Overly Honest Methods

If you’re familiar with Twitter, you’re familiar with the concept of the ‘hashtag.’ A hashtag is used to mark a tweet so that it can be collected with tweets on a similar topic. For example, there’s a new television show coming out called “The Following.” If I want to see what other people are tweeting about The Following, I just look for the hashtag #thefollowing. The pound symbol at the front of the tag is what distinguishes it as a hashtag.

When I teach, I devise a hashtag for my class: #UREES101 for the introductory geology class and #UREES207 or #UREES270 for my upper-division paleontology courses. Students can use the hashtags to tweet questions and answers (or whatever they want) that’s related to the course and anyone who searchs for the hashtag can find their tweets.

The other day a hashtag was started that’s been a delight to follow: #overlyhonestmethods. People using this hashtag post about the scientific methods and techniques used in their research, as if they were writing them up for a professional paper, but being totally honest about why they did what they did. You can look at the posts here, through tweetchat. You don’t need to have a Twitter account to enjoy them.

There are a couple of good blog posts already out there too:

POPSCI

io9

Here are my own contributions:

 

 

 

The main reason why these are so funny is that there is truth in all of them. Yes, there was a globetrotting postdoc in our lab for a while, and washing shave cream from beard hairs is no fun.  That data was never published, but if it were published, we’d find a better way to describe why we selected our sample subject.

It’s also true that we use 14 injections because it worked, and I didn’t want to keep fiddling with the method. I would probably leave out the last bit about being tired of messing with the water analyzer.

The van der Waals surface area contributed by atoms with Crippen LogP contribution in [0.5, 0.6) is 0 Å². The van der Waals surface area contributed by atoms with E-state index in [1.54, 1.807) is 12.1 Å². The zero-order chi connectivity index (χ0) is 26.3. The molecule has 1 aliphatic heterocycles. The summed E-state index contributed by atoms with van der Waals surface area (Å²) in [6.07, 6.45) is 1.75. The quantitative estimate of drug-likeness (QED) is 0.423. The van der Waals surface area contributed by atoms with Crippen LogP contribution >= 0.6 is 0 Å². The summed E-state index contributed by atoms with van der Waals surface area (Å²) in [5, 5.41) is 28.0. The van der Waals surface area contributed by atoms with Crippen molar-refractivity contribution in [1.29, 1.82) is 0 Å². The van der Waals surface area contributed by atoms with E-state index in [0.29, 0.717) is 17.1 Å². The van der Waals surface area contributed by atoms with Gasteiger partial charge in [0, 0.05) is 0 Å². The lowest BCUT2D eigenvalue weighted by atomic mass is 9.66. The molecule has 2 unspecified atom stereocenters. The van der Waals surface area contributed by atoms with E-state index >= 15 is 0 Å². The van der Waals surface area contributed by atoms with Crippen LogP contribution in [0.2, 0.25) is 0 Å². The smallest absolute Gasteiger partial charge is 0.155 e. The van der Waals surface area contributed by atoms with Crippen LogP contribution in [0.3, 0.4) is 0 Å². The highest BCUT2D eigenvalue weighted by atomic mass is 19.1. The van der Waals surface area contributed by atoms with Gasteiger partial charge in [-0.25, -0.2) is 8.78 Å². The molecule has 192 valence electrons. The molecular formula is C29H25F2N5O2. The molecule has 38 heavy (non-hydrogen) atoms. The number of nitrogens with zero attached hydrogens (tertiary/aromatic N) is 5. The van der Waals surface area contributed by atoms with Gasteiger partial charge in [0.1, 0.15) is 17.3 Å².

So many things that go on in labs are done for convenience. But, that does not make the science wrong. We always outline what exact our methods were. If the eyeballs sat in the drawer for 18 months, we report that. We just leave out the bit about how we forgot about them.

We lay out what we did, not necessarily the ‘why,’ unless it would have a profound effect on our results. It doesn’t matter that we had a convenient traveling postdoc. All we do is report that there was a human subject who had to shave anyway. Who cares if it’s 14 or 5 injections? When we run our analyses, we get the same results as other labs. We’re good.

What #overlyhonestmethods provides is a tongue-in-cheek behind-the-scenes look at what life as a scientist is really like. Some of the posts are clearly jokes, others are absolute truth. But all reflect the reality, and fun, of being a scientist!

About Penny Higgins

Scientist (Paleontology, Geochemistry, Geology); Writer (Speculative and Science Fiction, plus technical and non-technical Science); Mom to great boy on the Autism spectrum; possessor of too many hobbies.
This entry was posted in NaBloPoMo, Research, Science, Work. Bookmark the permalink.

5 Responses to Overly Honest Methods

  1. Audrey says:

    but I thought scientists were all business? : )

    My husband just asked what I was laughing so hard about. Some of those were great! “We used jargon instead of plain English to prove that a decade of grad school and postdoc made us smart.”

  2. Penny says:

    Oh noes! It’s gotten better! Now there’s #overlyhonestreviews, describing what reviewers of professional science papers *really* want to say about the paper they’re reading.

    http://tweetchat.com/room/overlyhonestreviews

  3. Dave H says:

    This will get my son an “A” in his high school chemistry class for sure. Reject. #overlyhonestreviews

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